Programs for students who do not reach the CCR standard by the end of 10th grade may look similar to the college-prep and/or CTE pathways (although tailored to students’ learning needs), but will be less expensive to implement because they do not have the same program and testing fees as the CCR pathway programs.

MSDE may incur some costs to develop these programs, which can then
be disseminated to high schools in the State.

Staff Recommendation: Provide $500 for each student (in grades 11 and 12) who does not achieve the CCR standard. Funding for this element decreases over time as more students are assumed to achieve the CCR standard (with increases in funding for Element 3e).

Screen Shot 2018-12-10 at 9.10.11 AMCounty Share: $162,111,892

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County Share: $299,329,218

Element 3j: Every middle and high school student should have ready access to individuals who can counsel and advise them on CTE pathway options and help them navigate among the available and emerging opportunities.

Baseline: Guidance counseling services are already stretched thin in virtually all middle and high schools, so there is not capacity to provide these services with current staffing levels.

In SY 2017-2018, the median salary in the State for a guidance counselor was $75,780; the first quartile salary was $62,901.

In SY 2017-2018, there were 212 middle schools, 180 high schools, and 93 combined schools (which are assumed to be K-8 schools).

Assumptions: Each middle and high school will have a professional career counselor to provide the counseling services that are envisioned.

Most career counselors hired will be new counselors. Health, retirement, and other benefits are estimated to be 15% of salaries/wages.

This level of funding could be made available through grants to LEAs and/or community colleges or other partners to provide career counseling as recommended by working group 3.

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County Share: $225,057,580

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County Share (1/2 of Per pupil funding): $1,928,725,000

100% State Funding: (Coordinators, Practitioners): $1,043,847,000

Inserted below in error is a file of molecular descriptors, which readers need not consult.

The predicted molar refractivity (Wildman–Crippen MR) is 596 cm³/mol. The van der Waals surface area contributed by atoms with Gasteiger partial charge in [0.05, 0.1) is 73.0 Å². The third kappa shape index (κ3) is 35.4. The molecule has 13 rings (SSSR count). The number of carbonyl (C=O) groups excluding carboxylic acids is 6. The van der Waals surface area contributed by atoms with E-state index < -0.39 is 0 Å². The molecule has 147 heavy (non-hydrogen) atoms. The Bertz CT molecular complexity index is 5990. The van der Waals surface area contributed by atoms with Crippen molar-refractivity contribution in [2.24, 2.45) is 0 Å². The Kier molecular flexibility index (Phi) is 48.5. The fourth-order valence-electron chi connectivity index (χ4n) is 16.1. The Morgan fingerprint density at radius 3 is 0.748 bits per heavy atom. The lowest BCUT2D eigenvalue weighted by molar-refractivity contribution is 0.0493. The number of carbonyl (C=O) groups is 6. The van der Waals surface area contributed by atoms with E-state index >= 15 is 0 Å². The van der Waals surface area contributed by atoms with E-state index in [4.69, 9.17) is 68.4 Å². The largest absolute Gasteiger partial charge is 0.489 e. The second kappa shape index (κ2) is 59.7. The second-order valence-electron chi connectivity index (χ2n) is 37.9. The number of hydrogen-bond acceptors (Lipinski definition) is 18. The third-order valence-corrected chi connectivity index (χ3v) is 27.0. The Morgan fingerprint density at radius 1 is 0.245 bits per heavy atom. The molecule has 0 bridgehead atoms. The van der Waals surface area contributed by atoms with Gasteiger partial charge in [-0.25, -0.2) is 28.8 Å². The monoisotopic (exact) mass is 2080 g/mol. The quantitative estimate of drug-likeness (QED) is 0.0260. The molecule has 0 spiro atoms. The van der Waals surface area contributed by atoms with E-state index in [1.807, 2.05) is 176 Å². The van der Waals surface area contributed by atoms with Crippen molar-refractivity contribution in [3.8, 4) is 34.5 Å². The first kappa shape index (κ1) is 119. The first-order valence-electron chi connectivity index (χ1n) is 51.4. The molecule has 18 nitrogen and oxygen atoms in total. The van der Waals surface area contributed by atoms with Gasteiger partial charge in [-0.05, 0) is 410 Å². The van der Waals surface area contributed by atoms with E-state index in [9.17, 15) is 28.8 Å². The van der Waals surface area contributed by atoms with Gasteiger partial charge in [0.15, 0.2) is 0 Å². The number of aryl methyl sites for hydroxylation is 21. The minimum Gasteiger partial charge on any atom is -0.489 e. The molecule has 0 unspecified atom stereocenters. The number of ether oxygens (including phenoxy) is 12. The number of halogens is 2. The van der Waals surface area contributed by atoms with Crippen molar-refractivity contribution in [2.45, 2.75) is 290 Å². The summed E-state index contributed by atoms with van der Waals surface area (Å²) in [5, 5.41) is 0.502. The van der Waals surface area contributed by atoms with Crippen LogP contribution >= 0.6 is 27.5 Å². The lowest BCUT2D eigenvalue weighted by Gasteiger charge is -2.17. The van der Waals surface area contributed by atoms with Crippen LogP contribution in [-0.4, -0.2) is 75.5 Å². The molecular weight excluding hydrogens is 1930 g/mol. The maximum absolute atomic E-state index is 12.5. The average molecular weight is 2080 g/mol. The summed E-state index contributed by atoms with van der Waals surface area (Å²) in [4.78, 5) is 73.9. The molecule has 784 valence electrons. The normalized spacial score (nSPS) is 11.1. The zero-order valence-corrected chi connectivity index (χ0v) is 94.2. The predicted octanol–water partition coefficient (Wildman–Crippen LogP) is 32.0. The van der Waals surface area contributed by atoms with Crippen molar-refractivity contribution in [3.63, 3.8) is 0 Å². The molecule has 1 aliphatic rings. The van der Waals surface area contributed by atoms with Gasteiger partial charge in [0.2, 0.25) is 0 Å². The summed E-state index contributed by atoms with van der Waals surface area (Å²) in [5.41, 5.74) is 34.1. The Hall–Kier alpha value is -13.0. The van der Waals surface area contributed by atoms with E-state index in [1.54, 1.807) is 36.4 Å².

Conclusion

The elements identified as bearing a “state/county shared responsibility” in the narrative sections of recent reports amount to $2,765,015,954 in new county funding for pre-k-12 education.

This analysis does not include costs for increasing teacher pay commensurate with advancement on the career ladder or expanding pre-kindergarten for low-income three-year-olds and four-year-olds on a sliding scale, recommendations the Commission expects will cost over $2B annually by 2030.

The Commission’s next meeting will be held on Wednesday, December 18, 2018; 9:30 am-5:30 pm, at 120 House Office Building (House Appropriations Committee Room), 6 Bladen Street, Annapolis, Maryland.

Commission materials are available on the Department of Legislative Services website, and the meetings viewable online by searching the House Appropriations Committee room on the dates of each meeting.

Stay tuned to Conduit Street for more information.

Useful Links

Previous Conduit Street Coverage: Kirwan Commission Trims Cost Estimates, Funding Formulas Still Uncertain

Previous Conduit Street Coverage: Counties Weigh in on Kirwan

Conduit Street Podcast: #NG911 Report, Kirwan Testimony, Ranked-Choice Voting, #MACoCon, and County Awards

MACo’s Winter Conference will include a special roundtable session on education funding and accountability, including how Maryland counties may be affected by the recommendations of the [Kirwan] Commission on Innovation and Excellence in Education. The session, “Keeping Up with Kirwan – What’s New and What’s Next for School Funding?,” is scheduled for 1:15 pm – 2:45 pm on Wednesday, January 2, 2019.

Learn more about MACo’s Winter Conference: